A series of sector-wise projects were taken up to phase out the controlled substances. As of 2022, a total of 384 projects have been approved and funded by the Montreal Protocol's Multilateral Fund to phase out ODS. Here's an industry-wise breakdown:

Halons were first to be phased out in 2003. CFCs were also out of use by 2008, and CTCs by 2010, except the use of pharmaceutical grade CFCs in manufacturing of inhalers for patients of asthma and Chronic Obstructive Pulmonary Diseases.

India has also managed to phase out production and consumption of Methyl Chloroform and Methyl Bromide. This brought down India's ODS values to a two-decade low in 2020.

Phasing out HCFCs is still underway in India, according to the accelerated schedule of the Montreal Protocol through HCFC Phase-down Management Programme (HPMP). HPMP Stage-I ran from 2012 to 2016 and HPMP Stage-II is under implementation since 2017 and will be completed by 2023.

In 2020, India achieved the complete phase out of one of the most harmful variety of hydrochlorofluorocarbons, HCFC-141b, a chemical used by foam manufacturing enterprises.

Stage III of the HPMP, the last of the HPMPs to phase out remaining HCFCs, will be implemented during 2023-2030. The phase out of HCFCs, in all manufacturing sectors, is set to be completed by 2025 and the activities relating to the servicing sector will be continued till 2030.

The Kigali Amendment

"When the phase out of CFCs was happening, the available alternatives included HFCs and hydrocarbons blends. HFCs have very little ozone depleting potential compared to CFCs," Jadhav told Factchecker.

While being touted as substance mostly safe for the ozone layer, HFCs acts as a major threat to efforts aimed at mitigating global warming. That's why the Kigali Agreement 2016, signed within the ambit of the Montreal Protocol, added HFCs to the list of controlled substances and to combat climate change.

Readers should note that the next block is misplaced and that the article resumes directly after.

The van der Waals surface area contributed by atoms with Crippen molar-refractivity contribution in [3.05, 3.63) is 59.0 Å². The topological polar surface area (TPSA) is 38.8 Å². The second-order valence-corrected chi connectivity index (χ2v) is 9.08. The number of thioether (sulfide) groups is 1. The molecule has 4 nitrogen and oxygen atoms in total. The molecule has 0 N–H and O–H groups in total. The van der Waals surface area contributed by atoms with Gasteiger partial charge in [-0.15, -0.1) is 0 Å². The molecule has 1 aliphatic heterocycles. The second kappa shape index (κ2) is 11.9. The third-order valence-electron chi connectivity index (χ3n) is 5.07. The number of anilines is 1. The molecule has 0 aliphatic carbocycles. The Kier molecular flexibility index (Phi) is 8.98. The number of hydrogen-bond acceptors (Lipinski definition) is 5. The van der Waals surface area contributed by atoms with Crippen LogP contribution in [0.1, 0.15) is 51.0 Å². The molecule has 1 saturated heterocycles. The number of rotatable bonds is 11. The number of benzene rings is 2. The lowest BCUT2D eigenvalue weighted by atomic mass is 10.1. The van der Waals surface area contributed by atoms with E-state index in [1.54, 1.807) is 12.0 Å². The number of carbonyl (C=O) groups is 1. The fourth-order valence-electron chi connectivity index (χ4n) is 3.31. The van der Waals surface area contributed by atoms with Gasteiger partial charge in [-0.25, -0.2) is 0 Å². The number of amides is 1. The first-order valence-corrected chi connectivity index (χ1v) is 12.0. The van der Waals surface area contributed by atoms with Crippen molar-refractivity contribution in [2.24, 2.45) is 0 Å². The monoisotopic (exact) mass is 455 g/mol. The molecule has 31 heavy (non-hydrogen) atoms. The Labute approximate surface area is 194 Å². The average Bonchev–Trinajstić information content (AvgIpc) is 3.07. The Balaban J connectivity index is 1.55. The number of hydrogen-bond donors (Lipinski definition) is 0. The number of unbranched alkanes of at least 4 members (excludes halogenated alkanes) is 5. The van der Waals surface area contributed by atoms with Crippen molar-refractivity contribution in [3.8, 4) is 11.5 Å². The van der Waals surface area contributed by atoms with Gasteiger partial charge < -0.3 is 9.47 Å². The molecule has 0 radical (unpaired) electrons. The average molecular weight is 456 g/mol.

The agreement laid down the phase-down programme and conditions to transition from HFCs to low Global Warming Potential (GWP) alternatives for various country groups, based on their levels of development and technical capacities.

India ratified this amendment in 2021. The aim now is to make necessary amendments to the existing legislation framework to allow appropriate control of the production and consumption of HFCs by 2024. A national strategy for phase down of HFCs is to be developed after consultation with all stakeholders by 2023.

Developing Alternatives

The Union Environment Minister Bhupender Yadav said the Centre will soon be entering into collaboration with eight Indian Institutes of Technology for research and development of chemicals with low global warming potential (GWP), including blends. These can be used as alternatives to substances controlled under the Montreal Protocol.

To maximise climate benefits under the Kigali amendment, the central government also initiated development of a long-term India Cooling Action Plan in 2019. This provides a road-map to fulfil the country's cooling needs.

The proposed plan would integrate issues of energy efficiency, refrigerant transitions, technology choices, reduction of cooling load, focus on the servicing sector, and having an innovation ecosystem for development of low-GWP technologies.